A reward fund has been established.  A $60,000 reward is being provided for information leading to the apprehension and arrest of murder suspect Brian Nichols.  Contributions to this reward include $10,000 from Governor Sonny Perdue, $20,000 from the FBI, $25,000 from the United States Marshal‘s Office, $5,000 from the Georgia Sheriff‘s Association.  Anyone with any—anyone with information on this—on the whereabouts of the murder suspect Brian Nichols is urged to call the Fulton County Sheriff‘s Office at area code 404-730-5129 or your local law enforcement agency. 

Again, I want to remind you that Mr. Nichols is considered armed and extremely dangerous.  Do not, I repeat, do not approach this suspect under any circumstances.  I want to take this opportunity to personally thank all the law enforcement professionals involved in this effort as we move forward in the days ahead.  This office is committed to providing the necessary comfort and support to the families and to the victims affected by this tragedy and the swift apprehension of this murder suspect Brian Nichols.  Thank you very much. 

UNIDENTIFIED MALE:  Sheriff Freeman, without going into details, a lot of people are wondering how can something like this happen and how can he escape or get away from the courthouse? 

FREEMAN:  It‘s still under investigation and we‘ll look at that at the proper time and we will provide...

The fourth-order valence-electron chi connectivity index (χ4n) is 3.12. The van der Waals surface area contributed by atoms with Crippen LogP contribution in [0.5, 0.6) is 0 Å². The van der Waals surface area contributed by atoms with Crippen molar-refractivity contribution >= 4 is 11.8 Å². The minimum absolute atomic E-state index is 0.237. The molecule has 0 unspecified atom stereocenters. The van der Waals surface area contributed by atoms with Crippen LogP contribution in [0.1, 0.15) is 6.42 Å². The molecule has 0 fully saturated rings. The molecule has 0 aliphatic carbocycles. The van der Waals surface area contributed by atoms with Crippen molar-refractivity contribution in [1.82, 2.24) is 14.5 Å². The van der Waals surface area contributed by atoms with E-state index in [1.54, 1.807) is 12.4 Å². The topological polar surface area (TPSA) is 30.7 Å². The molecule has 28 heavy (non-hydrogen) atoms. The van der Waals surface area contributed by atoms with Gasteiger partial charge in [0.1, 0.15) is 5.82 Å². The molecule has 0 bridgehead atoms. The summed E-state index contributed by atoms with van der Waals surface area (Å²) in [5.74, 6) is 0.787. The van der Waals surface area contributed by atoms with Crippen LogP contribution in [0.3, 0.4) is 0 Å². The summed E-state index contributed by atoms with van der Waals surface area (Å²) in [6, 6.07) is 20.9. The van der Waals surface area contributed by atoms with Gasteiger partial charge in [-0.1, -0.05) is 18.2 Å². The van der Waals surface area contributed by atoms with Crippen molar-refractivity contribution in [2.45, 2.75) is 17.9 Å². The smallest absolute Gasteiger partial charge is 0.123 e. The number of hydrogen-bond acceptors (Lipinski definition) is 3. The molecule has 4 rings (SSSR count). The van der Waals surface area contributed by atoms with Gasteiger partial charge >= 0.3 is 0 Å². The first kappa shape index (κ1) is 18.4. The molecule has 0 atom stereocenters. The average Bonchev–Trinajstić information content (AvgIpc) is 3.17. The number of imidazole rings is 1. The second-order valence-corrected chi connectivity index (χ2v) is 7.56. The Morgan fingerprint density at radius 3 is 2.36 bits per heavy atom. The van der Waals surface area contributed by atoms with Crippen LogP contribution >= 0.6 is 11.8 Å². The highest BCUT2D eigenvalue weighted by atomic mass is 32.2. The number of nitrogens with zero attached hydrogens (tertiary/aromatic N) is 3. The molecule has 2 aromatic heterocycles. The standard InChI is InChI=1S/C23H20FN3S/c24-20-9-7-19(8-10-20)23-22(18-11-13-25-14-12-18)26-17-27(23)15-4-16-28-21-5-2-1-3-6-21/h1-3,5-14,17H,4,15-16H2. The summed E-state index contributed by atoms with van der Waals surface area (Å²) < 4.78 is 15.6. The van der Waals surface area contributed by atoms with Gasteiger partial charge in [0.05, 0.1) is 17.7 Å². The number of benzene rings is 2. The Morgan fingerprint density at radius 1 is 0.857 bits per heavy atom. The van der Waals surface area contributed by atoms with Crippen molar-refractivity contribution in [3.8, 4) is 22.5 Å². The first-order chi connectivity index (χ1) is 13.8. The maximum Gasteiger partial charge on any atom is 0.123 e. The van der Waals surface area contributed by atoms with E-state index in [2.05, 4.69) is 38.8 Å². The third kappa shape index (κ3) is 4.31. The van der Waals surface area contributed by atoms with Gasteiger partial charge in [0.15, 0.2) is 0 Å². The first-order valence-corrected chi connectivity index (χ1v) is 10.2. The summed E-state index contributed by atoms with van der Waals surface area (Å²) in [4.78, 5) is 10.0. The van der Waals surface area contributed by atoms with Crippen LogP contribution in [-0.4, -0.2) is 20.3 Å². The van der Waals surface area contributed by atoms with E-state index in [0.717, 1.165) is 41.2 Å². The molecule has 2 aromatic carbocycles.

UNIDENTIFIED MALE:  Sheriff, were there not early warnings...


UNIDENTIFIED MALE:  His attorney said that he had asked your office to provide more security because Mr. Nichols had acted up in court and apparently had made some threats.  How did your office respond to that request? 

FREEMAN:  If they asked for security, we provide it.


UNIDENTIFIED MALE:  OK, there‘ll be no more questions at this time. 

Thank you all very much.


ABRAMS:  All right.  There you hear it -- $60,000 reward being offered for any information leading to the arrest and conviction of Brian Nichols.  I don‘t know if it was arrest and conviction, but the—if you help find him, you‘re going to get the $60,000, yes.  That‘s the bottom line and that‘s the tip line, all right. 

So if you‘ve got any information, that‘s it -- 404-730-7983.  Please, please turn him in.  And as the D.A., who was on the program just a few minutes ago said, the last time they needed to find this guy, his friends turned him in because that‘s how dangerous they thought he was.  So, anyone who thinks he is a friend of Brian Nichols, you may want to think twice.  Make yourself $60,000 and make the call. 

All right.  We‘re going to take a break.  Continuing our coverage of the manhunt for Brian Nichols who executed a judge and court officer and a stenographer and it was very, very heartening to hear that one of the court officers, another one who was shot, is going to survive.  We‘re going to take a break.  Our continuing coverage in a moment. 



ABRAMS:  Continuing now with our special coverage of the search for Brian Nichols.  There is a massive manhunt on in a number of states for this man as a result of him shooting a judge, a court stenographer, a court officer, and a sheriff‘s deputy out in front of the courthouse.  It appears that one of them is going to have survived and this massive search is on. 

But as he was trying to escape, he apparently came across a reporter from the “Atlanta Journal-Constitution” and demanded that he get out of his car, tried to even put him in the trunk of his own car.  Here‘s a little bit of the description from that man, Don O‘Briant, about what happened.